HS football: Fairfield spoils Middletown’s return

Fairfield host Middletown on Friday, Sept. 4, 2020. Nick Graham/STAFF
Fairfield host Middletown on Friday, Sept. 4, 2020. Nick Graham/STAFF

The Middletown High School football team opened its season a week late with a bang, scoring a touchdown on the first play from scrimmage at Fairfield.

But the magic disappeared just as soon as it arrived.

The host Indians responded with a long score the very next play on offense, then recovered a fumble at their own 1-yard line and scored on all five first-half possessions to roll to a 35-13 victory Friday at Fairfield Stadium.

Fairfield (1-1) was coming off a loss at Mason in its opener, but Middletown (0-1) did not receive school district approval to begin competition until Aug. 24, which was too late to be ready for the first week of games.

“It feels good,” Fairfield coach Jason Krause said. “… We played a lot of young players last week, and it was their first taste of varsity football, and we started with a league opponent, like Mason, it was a tough road. Getting back here and playing at home and getting to have one under their belt, so to speak, I think they were a little more comfortable this week.”

Middies standout running back Josh Bryant got things started with a 70-yard touchdown run 20 seconds into the game, and Fairfield followed suit when quarterback Talon Fisher scampered 65 yards the next play from scrimmage to give the Indians the 7-6 lead with Nick Maddy’s kick.

Middletown looked ready to answer, as well, with a long kick return followed by a nice catch down the sideline, but Elijah Rockhold fumbled it inside the 5-yard line and Fairfield’s Josiah Jackson was able to recover before it would have rolled out of bounds.

“We knew we had to play on emotion,” Middletown coach Don Simpson said. “We hadn’t played in a game yet, so we had to come out and do what we do best. We had some big plays -- Josh Bryant, what a run to open the game up. That just shows the potential we have as a team. … Our biggest fear was that we would get into the game, game speed and then see the fatigue factor in. We haven’t scrimmaged or played a full four-quarter game, so then we started making mental mistakes. That’s because we haven’t had the reps. That first half, a lot of mental mistakes, but we knew that would happen.”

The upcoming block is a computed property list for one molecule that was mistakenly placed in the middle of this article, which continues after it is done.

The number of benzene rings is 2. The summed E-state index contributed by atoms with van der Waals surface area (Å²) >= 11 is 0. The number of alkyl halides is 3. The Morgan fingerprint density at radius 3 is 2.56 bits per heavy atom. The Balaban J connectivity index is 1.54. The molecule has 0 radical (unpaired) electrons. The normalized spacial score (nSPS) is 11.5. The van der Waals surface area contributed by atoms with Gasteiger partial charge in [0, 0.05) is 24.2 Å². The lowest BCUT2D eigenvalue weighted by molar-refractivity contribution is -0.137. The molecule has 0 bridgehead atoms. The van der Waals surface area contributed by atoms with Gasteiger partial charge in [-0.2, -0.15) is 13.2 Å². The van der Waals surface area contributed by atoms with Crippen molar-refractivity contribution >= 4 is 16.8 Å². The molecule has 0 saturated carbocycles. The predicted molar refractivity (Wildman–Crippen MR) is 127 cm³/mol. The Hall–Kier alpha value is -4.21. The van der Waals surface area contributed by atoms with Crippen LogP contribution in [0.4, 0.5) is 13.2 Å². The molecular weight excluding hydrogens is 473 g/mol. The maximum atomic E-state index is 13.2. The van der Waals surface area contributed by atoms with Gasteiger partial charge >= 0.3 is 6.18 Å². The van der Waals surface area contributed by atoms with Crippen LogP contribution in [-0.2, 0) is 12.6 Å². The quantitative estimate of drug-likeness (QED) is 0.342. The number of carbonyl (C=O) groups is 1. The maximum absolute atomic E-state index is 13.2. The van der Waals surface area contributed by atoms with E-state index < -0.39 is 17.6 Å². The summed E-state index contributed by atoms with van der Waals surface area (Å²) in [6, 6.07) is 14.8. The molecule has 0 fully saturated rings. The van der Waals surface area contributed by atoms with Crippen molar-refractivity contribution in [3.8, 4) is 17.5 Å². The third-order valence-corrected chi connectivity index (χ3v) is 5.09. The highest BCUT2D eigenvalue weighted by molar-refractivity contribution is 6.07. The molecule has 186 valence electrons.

Fisher stepped up again and moments later busted through for a 48-yard run to put the Indians in the red zone and that set up the second of his four touchdowns on the night. Middletown punted the next two drives and Talon and Kavin Bivins traded scoring runs on each of the next three drives, including one after the Indians recovered their own onside kick.

Krause said Fairfield didn’t use Fisher as much on read plays last week and he did better getting vertical Friday, instead of always looking to get to the sidelines.

“It felt amazing,” Fisher said. “You’ve got to take your opportunities, and I took mine. It just felt amazing. We had a great night tonight. Gotta give it to the linemen. You can’t do it without your blockers, and we executed great this week.”

The Middies’ defense came up with its first stop in the third quarter, and the offense took advantage of the brief momentum swing when Bryant finished off the ensuing drive on a 4-yard run to cut the deficit to 35-13 with 4:20 left in the third quarter.

That ended the scoring in an otherwise sloppy second half, as Fairfield missed a field goal and had a 71-yard touchdown run negated by a penalty in the fourth quarter. Middletown only neared the red zone one other time in the game when Kamari Fuller’s pass was picked off at the 4-yard line.

“We knew the kind of weapons Middletown had coming into tonight, and we knew we were going to be stressed,” Krause said. “I think our guys did a good job just keeping them out of the end zone, huge play down there inside the 5 (on the fumble recovery), that changed probably the first half.”

Simpson said despite the lopsided loss, it was hard to be too disappointed. The Middletown School District suspended fall extracurriculars July 28, and the Middies went almost three weeks without practicing together before the ban was lifted. A week later, they were cleared for games.

“It was really refreshing just to be out here at a time we thought we weren’t going to get a chance to come out here, and to be out here and see all the fan support and the boys just playing their hearts out, minus the outcome, it was very rewarding and a great night for us,” Simpson said.